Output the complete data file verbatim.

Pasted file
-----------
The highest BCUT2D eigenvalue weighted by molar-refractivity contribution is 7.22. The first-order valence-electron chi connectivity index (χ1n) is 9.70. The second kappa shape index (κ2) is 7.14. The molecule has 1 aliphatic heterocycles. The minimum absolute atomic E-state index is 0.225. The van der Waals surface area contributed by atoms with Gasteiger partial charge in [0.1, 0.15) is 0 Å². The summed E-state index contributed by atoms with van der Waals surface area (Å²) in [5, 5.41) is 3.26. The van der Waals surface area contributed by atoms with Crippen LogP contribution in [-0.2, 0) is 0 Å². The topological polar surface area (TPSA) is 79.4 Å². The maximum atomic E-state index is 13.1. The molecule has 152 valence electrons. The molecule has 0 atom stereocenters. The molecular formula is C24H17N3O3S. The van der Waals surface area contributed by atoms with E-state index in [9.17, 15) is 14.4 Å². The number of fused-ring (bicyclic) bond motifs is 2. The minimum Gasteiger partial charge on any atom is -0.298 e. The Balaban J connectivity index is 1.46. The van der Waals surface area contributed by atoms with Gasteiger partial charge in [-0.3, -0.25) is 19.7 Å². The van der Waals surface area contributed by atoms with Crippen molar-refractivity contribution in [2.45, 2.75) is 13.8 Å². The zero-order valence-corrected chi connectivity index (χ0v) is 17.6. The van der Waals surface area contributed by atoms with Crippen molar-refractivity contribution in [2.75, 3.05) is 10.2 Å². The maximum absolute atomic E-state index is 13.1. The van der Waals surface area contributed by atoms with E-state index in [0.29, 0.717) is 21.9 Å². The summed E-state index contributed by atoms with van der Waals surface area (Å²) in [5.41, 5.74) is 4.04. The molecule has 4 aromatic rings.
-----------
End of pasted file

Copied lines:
The highest BCUT2D eigenvalue weighted by molar-refractivity contribution is 7.22. The first-order valence-electron chi connectivity index (χ1n) is 9.70. The second kappa shape index (κ2) is 7.14. The molecule has 1 aliphatic heterocycles. The minimum absolute atomic E-state index is 0.225. The van der Waals surface area contributed by atoms with Gasteiger partial charge in [0.1, 0.15) is 0 Å². The summed E-state index contributed by atoms with van der Waals surface area (Å²) in [5, 5.41) is 3.26. The van der Waals surface area contributed by atoms with Crippen LogP contribution in [-0.2, 0) is 0 Å². The topological polar surface area (TPSA) is 79.4 Å². The maximum atomic E-state index is 13.1. The molecule has 152 valence electrons. The molecule has 0 atom stereocenters. The molecular formula is C24H17N3O3S. The van der Waals surface area contributed by atoms with E-state index in [9.17, 15) is 14.4 Å². The number of fused-ring (bicyclic) bond motifs is 2. The minimum Gasteiger partial charge on any atom is -0.298 e. The Balaban J connectivity index is 1.46. The van der Waals surface area contributed by atoms with Gasteiger partial charge in [-0.3, -0.25) is 19.7 Å². The van der Waals surface area contributed by atoms with Crippen molar-refractivity contribution in [2.45, 2.75) is 13.8 Å². The zero-order valence-corrected chi connectivity index (χ0v) is 17.6. The van der Waals surface area contributed by atoms with Crippen molar-refractivity contribution in [2.75, 3.05) is 10.2 Å². The maximum absolute atomic E-state index is 13.1. The van der Waals surface area contributed by atoms with E-state index in [0.29, 0.717) is 21.9 Å². The summed E-state index contributed by atoms with van der Waals surface area (Å²) in [5.41, 5.74) is 4.04. The molecule has 4 aromatic rings.